|From:||Kristian Jensen <kljensen@...>|
|Date:||Sunday, December 13, 1998, 15:54|
>-----WiadomoE D orginalna-----
>Od: Garrett <3jones@...>
>Do: Multiple recipients of list CONLANG
>Data: 8 grudnia 1998 02:28
>Temat: Re: Conpunct
>>By the time you get to the point where the voice would be
>>rising, you would be close enough to see the question mark at
>i do not know english enough, but can't you ask:
>SHOPS are open?
>shops are OPEN?
>SHOPS ARE OPEN?
>(i don't belive any of your words :) )
>with rising on every word
You can't have a rising tone on every word. You are confusing two
things here; stress and intonation. They are not the same.
Of course you can place sentence level stress almost anywhere in the
sentence to make certain words more prominent and important. But the
type of intonation remains the same. The syllable with the
significant pitch change occurs on the nucleus (tonic syllable) of
For the purpose of clarification and analysis, English tone unit in
sentences has the following internal organisation:
(pre-head) head nucleus (tail)
The nucleus is the central element in a tone unit. It contains the
syllable in an utterence which undergoes significant pitch movement.
I guess that is why it is sometimes referred to as the tonic
syllable. The nucleus is preceded by the head. The head is the tone
unit extending from the first stressed syllable to the syllable
immediately preceding the nucleus. Optionally, the head can be
preceded by the pre-head. This consists of any unstressed syllables
that occur in front of the first stressed syllable. again,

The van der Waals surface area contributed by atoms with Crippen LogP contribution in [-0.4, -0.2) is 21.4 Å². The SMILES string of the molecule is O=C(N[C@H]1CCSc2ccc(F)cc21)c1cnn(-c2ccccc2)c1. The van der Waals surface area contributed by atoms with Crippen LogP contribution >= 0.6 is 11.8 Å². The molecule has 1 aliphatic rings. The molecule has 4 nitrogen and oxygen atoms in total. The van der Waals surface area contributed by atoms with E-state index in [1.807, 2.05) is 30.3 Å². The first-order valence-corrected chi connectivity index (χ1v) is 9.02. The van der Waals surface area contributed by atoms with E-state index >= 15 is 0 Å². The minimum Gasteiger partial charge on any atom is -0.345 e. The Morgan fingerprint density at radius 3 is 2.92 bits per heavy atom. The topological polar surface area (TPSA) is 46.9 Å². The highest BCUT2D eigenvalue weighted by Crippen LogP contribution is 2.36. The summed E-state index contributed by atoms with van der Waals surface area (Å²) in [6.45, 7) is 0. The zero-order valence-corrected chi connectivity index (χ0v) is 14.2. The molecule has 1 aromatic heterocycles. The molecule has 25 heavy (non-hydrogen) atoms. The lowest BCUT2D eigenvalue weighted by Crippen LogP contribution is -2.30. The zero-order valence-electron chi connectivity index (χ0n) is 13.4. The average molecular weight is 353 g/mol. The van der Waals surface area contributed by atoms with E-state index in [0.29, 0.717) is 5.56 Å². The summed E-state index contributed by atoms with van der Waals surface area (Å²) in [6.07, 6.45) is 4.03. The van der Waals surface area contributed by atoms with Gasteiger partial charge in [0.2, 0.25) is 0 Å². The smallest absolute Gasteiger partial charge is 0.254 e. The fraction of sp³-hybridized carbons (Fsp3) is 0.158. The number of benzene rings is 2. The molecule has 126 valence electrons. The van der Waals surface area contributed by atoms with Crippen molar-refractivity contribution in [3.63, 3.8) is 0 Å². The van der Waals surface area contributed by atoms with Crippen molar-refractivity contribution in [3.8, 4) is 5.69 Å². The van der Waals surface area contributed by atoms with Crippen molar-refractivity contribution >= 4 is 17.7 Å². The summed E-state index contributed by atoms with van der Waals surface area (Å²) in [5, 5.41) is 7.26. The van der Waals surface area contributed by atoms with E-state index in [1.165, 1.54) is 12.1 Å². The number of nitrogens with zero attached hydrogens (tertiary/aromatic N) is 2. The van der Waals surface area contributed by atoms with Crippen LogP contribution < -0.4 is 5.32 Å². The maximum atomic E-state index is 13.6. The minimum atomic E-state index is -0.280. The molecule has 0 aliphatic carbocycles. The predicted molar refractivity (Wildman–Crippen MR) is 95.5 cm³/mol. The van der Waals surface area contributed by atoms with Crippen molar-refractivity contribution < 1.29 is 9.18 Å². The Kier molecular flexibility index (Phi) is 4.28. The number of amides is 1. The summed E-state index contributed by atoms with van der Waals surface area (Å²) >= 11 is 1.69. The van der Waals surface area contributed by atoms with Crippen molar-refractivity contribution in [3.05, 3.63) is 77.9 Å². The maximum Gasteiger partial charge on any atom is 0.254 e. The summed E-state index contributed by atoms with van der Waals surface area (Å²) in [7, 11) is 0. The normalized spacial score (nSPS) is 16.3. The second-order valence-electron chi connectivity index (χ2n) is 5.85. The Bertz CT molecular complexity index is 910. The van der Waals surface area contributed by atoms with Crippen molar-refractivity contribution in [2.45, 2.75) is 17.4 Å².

optionally, the nucleus can be followed by a tail. The tail contains
any syllables (which may or may not be stressed) following the tonic
Pitch is normally low in the pre-head, and more or less level high
in the head. It is the nucleus that can have falling or rising tone
depending on the type of sentence (e.g., statements, Imperatives,
WH-questions, YES/NO questions, etc.).
The change of the location of sentence level stress which you talk
about occurs in marked instances where the nucleus is moved. In your
shops are OPEN? - this is the unmarked form where the head (or tonic
syllable) is found on the first syllable of the word "open" since
this is the most stressed syllable of this sentence. That is "o-" is
the head and the tail is the syllable "-pen". So the syllable "o-"
has the rising tone, while the syllable "-pen" has the high tone.
SHOPS are open? - this is the marked form where the head (or tonic
syllable) is moved to the first syllable (the first word). Thus, the
syllable "shops" bears the rising tone while the tail "are open"
maintains a high level tone on all remaining syllables. This is the
intonation you'd use if you didn't believe any of my words. Note
that in this example, the head and the nucleus are essentially on
the same syllable.
Your last example where a rising tone occurs in every word is not
possible. It would at least sound highly irregular.
>note that we can't figure out, about what author of the sentence
>so maybe we should write:
>?shops? are open.
>shops are ?open?
>?shops are open?
I'd still defend using one punctuation in unmarked circumstances.
The unmarked intonation has the nucleus at the end of the word. So
by the time we need to make an intonation change, we'd be able to
see the punctuation mark. As for marked circumstances, that's
another story. But I still don't think punctuation marks of the
Spanish type is necessary for English. Like I posted a while back,
sentence types (and thereby intonation type) can be seen from their
structure (first word, word order, etc.).